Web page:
Recruiting passive candidates: what you need to know

Christine Del Castillo | |

Whether you’re a hiring manager, an internal recruiter or the owner of a small business at some point you’ll be faced with cold calling a candidate.

Referrals are great, and still the fastest source of hire but sometimes they won’t provide you with enough leads to be confident that you’re making the right recruitment decisions. Advertising only brings you the candidates who are actively looking for work. Which leaves you needing to approach “passive candidates.”

How to research passive candidates

Happily, these prospects will already have some kind of digital footprint. In other words, you should never have to make a truly cold call. With a bit of research and a concise personalized message, you’ll improve your chances of getting a response from the passive candidates you approach.

When you’re sourcing candidates for executive and specialized roles, research is absolutely imperative. Doing your homework means more than simply reviewing candidates’ resumes and work samples.

Rob Long, Workable’s VP of Growth — who worked as successful recruiter — suggests also looking into your candidates’ LinkedIn, Twitter, Instagram and any social account where they are more likely to have a public following. You can find these social accounts easily with Workable’s People Search.

“This is where you can gauge an individual’s voice, their interests and even their wants and needs,” says Long.

Need tips on social sourcing? Download our free sourcing guide.

(For EU candidates, please refer to this guidance on using social media for recruiting under the General Data Protection Regulation, or GDPR.)

Tristram Revill, Talent Acquisition Specialist at Lyst, mostly hires developers and says that GitHub and StackOverflow are where these candidates are frequently sourced. For these roles, it is not always a resume that sparks the initial interest.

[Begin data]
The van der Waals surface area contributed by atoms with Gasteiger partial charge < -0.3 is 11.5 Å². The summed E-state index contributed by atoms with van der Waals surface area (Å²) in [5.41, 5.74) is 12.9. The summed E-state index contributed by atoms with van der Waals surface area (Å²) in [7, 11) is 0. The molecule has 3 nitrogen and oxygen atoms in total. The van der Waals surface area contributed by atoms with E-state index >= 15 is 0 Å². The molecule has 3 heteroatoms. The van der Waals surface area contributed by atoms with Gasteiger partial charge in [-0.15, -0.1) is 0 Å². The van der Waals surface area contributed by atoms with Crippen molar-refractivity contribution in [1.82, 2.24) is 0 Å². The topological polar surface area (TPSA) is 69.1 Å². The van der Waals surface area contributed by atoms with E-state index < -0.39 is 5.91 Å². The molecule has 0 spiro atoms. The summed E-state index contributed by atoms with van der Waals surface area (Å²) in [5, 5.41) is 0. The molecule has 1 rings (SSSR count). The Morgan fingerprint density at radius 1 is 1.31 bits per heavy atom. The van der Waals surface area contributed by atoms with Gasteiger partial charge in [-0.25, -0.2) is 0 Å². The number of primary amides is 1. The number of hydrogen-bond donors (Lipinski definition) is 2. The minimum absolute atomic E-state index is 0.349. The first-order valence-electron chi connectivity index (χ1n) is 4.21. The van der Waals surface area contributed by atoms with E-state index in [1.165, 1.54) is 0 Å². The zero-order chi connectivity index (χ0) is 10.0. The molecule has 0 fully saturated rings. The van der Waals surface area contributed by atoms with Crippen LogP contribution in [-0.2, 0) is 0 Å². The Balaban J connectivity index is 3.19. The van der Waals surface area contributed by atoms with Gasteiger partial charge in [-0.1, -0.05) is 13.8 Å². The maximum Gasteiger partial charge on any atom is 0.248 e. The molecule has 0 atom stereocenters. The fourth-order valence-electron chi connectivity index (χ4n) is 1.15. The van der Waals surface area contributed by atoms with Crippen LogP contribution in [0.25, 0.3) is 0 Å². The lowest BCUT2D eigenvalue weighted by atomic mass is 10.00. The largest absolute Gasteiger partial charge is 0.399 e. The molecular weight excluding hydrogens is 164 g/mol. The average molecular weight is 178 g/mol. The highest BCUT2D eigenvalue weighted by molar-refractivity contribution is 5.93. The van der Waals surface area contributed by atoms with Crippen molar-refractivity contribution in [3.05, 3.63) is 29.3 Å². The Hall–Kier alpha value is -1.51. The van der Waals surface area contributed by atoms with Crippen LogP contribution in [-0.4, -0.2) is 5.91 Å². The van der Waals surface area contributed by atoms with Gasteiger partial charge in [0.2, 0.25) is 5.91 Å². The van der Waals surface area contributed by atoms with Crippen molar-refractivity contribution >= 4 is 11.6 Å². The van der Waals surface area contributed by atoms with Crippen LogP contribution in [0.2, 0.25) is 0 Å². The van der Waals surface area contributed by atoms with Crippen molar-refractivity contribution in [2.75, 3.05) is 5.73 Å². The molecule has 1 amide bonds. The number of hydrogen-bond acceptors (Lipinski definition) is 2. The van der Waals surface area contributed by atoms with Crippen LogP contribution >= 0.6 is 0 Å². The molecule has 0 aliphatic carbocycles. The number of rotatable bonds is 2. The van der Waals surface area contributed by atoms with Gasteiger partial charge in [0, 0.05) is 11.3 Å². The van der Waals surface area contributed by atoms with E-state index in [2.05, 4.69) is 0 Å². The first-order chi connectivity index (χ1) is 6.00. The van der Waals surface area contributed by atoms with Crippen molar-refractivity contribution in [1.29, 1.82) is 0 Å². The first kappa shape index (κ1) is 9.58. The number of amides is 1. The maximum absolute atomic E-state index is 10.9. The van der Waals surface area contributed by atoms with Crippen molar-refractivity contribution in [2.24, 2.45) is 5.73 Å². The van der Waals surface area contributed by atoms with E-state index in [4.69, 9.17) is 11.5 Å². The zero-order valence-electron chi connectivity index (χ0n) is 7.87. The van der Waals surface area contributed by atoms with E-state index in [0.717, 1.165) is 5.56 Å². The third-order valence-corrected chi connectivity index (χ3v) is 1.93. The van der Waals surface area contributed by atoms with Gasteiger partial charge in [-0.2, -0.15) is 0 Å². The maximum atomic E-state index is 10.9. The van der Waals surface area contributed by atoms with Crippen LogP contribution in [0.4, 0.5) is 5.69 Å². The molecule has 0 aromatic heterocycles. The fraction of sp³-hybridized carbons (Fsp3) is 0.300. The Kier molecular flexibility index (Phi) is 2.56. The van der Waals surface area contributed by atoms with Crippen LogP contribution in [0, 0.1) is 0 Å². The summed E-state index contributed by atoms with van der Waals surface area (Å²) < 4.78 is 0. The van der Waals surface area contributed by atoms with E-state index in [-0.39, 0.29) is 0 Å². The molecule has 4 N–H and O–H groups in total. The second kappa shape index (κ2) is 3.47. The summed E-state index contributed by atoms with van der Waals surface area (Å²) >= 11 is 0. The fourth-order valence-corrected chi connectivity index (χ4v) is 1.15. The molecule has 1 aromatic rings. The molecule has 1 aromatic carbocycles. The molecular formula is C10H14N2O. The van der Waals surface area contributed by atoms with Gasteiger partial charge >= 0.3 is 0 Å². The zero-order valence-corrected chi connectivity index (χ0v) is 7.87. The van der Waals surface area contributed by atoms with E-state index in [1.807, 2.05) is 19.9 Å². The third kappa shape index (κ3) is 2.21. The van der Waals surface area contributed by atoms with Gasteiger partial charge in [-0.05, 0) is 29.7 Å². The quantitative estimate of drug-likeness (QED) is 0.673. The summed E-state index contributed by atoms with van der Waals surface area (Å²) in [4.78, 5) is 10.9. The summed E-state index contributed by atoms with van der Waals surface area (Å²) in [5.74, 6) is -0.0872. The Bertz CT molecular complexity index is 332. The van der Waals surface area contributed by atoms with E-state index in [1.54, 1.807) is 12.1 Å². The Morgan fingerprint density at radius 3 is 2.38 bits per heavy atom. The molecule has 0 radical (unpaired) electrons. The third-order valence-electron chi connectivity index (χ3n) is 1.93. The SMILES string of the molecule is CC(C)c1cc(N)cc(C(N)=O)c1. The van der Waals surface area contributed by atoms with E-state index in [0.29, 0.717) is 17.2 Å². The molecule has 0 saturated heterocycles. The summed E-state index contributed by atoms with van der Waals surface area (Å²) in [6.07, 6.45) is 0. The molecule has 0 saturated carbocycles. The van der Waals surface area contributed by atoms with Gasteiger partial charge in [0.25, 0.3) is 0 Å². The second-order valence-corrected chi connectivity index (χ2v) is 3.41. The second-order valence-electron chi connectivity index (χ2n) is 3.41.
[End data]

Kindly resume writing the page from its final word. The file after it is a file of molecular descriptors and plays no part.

“When it comes to developers, our CTO will look at the code before I make that first contact,” says Revill.

In addition, he looks out for details that can help him personalize his initial approach.

“It’s about showing them that you’re paying attention,” he continues. “It can be as simple as P.S. I love that photo of your cat. Some of it comes from a gut feeling. If I see someone with a super ironic Github or Twitter that’s lackadaisical, I’ll write that kind of email introduction.”

How to approach a passive candidate

Consider how the candidate would want to be approached.

“Empathize with your candidates and understand that the medium can be just as important as the message,” says Matt Buckland, Head of Talent at Lyst. “A developer in an open plan office doesn’t want to take your call. For a salesperson on the road, however, this might be normal.”

Regarding emails, Buckland advises using a personal email over a work email (use Boolean search to find) and to expect LinkedIn InMails to go unloved.

He says that the best candidates will want more background than you would typically provide in an email. Recruiters need to make research easy for candidates by providing them with the most enticing and relevant information on hand, such as the company’s technical blog or culture pages. “Send them the link to the job so they can read the description,” says Buckland. “If this puts them off, write better job descriptions.”

An approach that is brief, personalized and conversational will drive the most results. “Use the candidate’s name, don’t write ‘Dear’,” says Buckland. Finally, be sure to mention aspects of the role that you think will be appealing to your candidates.

When to approach a passive candidate

When it comes to following up with passive candidates, opt for quality over quantity.

“I remember when LinkedIn Recruiter happened and we all thought to ourselves, oh this makes it so easy because we can now find tons of candidates. No, we ended up spamming everyone and destroying our reputations,” Revill says.

“Now I only send 12 emails a week, but I likely get 10 responses. I will follow them on social media and see when they’re tweeting, for example. I do my best to gauge when they will be most open to my inquiry.”

How many times should you reach out? Shally Steckerl’s guide to approaching passive candidates suggests following up three times and then trying a Last Ditch approach. This has to be the limit. Bear in mind that this isn’t the last time you’ll be recruiting. You don’t want to get a reputation for spamming or to burn bridges with prospects who might work out for another job in the future.

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Christine Del Castillo

Christine Del Castillo was the former Community Manager at Workable. She wrote about employee experience, talent brands and our event series, Workable Ideas. She tweets @chrissachrissa

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